People’s usage of apps doesn’t change much during the day, either. Although there’s a drop-off in the number of people using apps late at night and in the wee hours of the morning, some use apps around the clock.
“Some people never sleep,” Fuloria joked.
And the mix of what kinds of apps people use remains relatively consistent throughout the day. In other words, there’s no particular time when people site down for intensive gaming sessions; they are “snacking” on games — and all other types of apps — in pretty much the same proportions all day long.
Diving into one particular demographic, Flurry revealed that mothers also use a wide range of app types — including games.
Moms with Android phones spend 53 percent of their app-usage time playing games. On iPads, that’s 48 percent of their app time, and on iPhones, 31 percent.
In other words, Fuloria said, “Moms are gamers, too.”
In a panel discussion following Fuloria’s presentation, other mobile service providers focused on some of the challenges brought about by this explosive growth in app usage.
“It’s certainly experiencing explosive growth,” said Josh Williams, the president and chief science officer of Kontagent, regarding the app world. “But along with that, there are a lot of pain points for developers, and for existing businesses.”
For example, there’s a lack of standards and consistency in delivering mobile advertising. No one has yet found a truly effective ad format, and more innovation is needed.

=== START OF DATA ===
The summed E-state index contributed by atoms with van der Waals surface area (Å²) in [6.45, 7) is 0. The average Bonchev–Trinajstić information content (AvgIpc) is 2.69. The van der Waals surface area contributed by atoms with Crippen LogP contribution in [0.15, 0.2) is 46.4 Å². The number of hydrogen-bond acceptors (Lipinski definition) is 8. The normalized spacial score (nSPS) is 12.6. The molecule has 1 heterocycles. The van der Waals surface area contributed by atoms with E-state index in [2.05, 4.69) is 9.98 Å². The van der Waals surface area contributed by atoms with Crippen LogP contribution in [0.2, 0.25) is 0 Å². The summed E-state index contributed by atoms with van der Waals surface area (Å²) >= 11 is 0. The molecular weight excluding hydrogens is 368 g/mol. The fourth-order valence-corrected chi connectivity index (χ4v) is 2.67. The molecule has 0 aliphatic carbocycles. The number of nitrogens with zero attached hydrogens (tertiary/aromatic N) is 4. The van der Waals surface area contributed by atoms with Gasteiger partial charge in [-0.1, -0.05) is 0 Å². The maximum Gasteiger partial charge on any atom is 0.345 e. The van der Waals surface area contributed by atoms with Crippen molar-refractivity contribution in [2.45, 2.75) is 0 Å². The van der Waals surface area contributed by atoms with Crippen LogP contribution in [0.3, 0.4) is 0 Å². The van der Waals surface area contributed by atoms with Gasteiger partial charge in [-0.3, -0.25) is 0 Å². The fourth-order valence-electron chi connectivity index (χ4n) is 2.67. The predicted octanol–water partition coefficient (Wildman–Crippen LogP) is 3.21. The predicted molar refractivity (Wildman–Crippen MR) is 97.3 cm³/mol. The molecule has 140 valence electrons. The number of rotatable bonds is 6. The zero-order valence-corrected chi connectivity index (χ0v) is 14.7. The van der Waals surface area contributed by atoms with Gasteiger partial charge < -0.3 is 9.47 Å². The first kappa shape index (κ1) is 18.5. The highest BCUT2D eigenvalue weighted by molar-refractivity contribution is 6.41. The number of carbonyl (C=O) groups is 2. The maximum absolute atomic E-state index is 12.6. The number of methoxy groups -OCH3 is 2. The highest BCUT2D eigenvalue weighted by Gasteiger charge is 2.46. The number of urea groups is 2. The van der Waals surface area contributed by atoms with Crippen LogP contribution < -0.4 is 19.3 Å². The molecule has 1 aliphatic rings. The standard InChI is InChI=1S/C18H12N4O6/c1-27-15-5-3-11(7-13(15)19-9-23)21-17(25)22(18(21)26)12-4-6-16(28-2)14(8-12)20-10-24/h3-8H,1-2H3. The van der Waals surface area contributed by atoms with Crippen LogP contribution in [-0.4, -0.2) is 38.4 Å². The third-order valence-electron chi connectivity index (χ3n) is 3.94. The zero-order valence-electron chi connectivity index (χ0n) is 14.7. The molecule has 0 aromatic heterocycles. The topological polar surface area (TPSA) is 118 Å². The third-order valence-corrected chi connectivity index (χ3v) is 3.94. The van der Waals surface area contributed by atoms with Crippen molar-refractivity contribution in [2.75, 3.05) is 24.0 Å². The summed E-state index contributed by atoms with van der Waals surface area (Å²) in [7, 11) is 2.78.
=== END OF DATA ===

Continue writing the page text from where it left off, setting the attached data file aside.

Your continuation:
As a result, while the advertising industry spends roughly $40 billion on web advertising each year, only $4 billion of that is directed to mobile ads, said Jeff Drobick, the chief product officer at Tapjoy.
“How do you take a traditional display ad and make it relevant without distracting the audience? That’s something we all struggle with every day,” Drobick said.
“You see a lot of innovation … but there’s still a lot of directly translating what’s happening on the web to mobile, and that’s a big part of the gap in mobile monetization today,” said Williams.
“We haven’t built the killer ad format for mobile yet,” Fuloria agreed.
Matt Gillis, an executive vice president at Millennial Media, pointed out that advertisers’ priorities aren’t necessarily aligned with the way people are actually using mobile devices.
For instance, many refer to the smartphone as the “third screen” after televisions and PCs.
Not so, said Gillis: “Mobile is the first screen. The tablet is the second screen.”
Gillis also noted that the pendulum has perhaps swung too far from the mobile web over to native apps. While native apps are clearly the best solution for some categories, such as games, they’re not necessarily what people want to use in all cases.
“The industry has intentionally pushed users to apps,” Gillis said, referring to those ubiquitous pop-ups on mobile websites directing you to download the company’s app. “The industry has gone overboard in trying to shift user behavior,” said Gillis.
According to Fuloria, that push is driven by the better experiences that apps offer — and by the increased engagement that companies see with app users.
I asked him if there were any drawbacks to that approach, given that apps offer none of the interoperability and open standards of the mobile web.
“Ultimately users will vote with their feet,” Fuloria said. “Better user experiences are going to win. And right now, those better experiences are — for better or worse — in mobile apps.”